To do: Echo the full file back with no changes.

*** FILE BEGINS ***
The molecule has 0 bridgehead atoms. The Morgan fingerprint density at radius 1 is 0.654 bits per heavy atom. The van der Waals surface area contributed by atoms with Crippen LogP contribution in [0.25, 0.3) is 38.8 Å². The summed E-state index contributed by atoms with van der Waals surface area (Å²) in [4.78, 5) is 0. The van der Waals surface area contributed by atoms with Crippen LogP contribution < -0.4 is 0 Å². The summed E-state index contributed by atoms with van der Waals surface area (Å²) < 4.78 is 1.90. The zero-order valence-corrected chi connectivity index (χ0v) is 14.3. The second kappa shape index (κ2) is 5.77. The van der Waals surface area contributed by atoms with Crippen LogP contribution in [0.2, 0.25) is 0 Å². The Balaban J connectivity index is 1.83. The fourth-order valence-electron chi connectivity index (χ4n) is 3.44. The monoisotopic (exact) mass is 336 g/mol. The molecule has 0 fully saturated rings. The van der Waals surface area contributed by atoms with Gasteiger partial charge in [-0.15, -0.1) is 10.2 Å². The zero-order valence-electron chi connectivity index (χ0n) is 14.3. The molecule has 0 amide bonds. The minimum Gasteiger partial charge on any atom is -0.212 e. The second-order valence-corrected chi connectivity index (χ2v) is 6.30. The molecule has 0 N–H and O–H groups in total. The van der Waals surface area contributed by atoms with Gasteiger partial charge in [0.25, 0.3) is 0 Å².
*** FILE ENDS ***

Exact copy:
The molecule has 0 bridgehead atoms. The Morgan fingerprint density at radius 1 is 0.654 bits per heavy atom. The van der Waals surface area contributed by atoms with Crippen LogP contribution in [0.25, 0.3) is 38.8 Å². The summed E-state index contributed by atoms with van der Waals surface area (Å²) in [4.78, 5) is 0. The van der Waals surface area contributed by atoms with Crippen LogP contribution < -0.4 is 0 Å². The summed E-state index contributed by atoms with van der Waals surface area (Å²) < 4.78 is 1.90. The zero-order valence-corrected chi connectivity index (χ0v) is 14.3. The second kappa shape index (κ2) is 5.77. The van der Waals surface area contributed by atoms with Crippen LogP contribution in [0.2, 0.25) is 0 Å². The Balaban J connectivity index is 1.83. The fourth-order valence-electron chi connectivity index (χ4n) is 3.44. The monoisotopic (exact) mass is 336 g/mol. The molecule has 0 fully saturated rings. The van der Waals surface area contributed by atoms with Gasteiger partial charge in [-0.15, -0.1) is 10.2 Å². The zero-order valence-electron chi connectivity index (χ0n) is 14.3. The molecule has 0 amide bonds. The minimum Gasteiger partial charge on any atom is -0.212 e. The second-order valence-corrected chi connectivity index (χ2v) is 6.30. The molecule has 0 N–H and O–H groups in total. The van der Waals surface area contributed by atoms with Gasteiger partial charge in [0.25, 0.3) is 0 Å².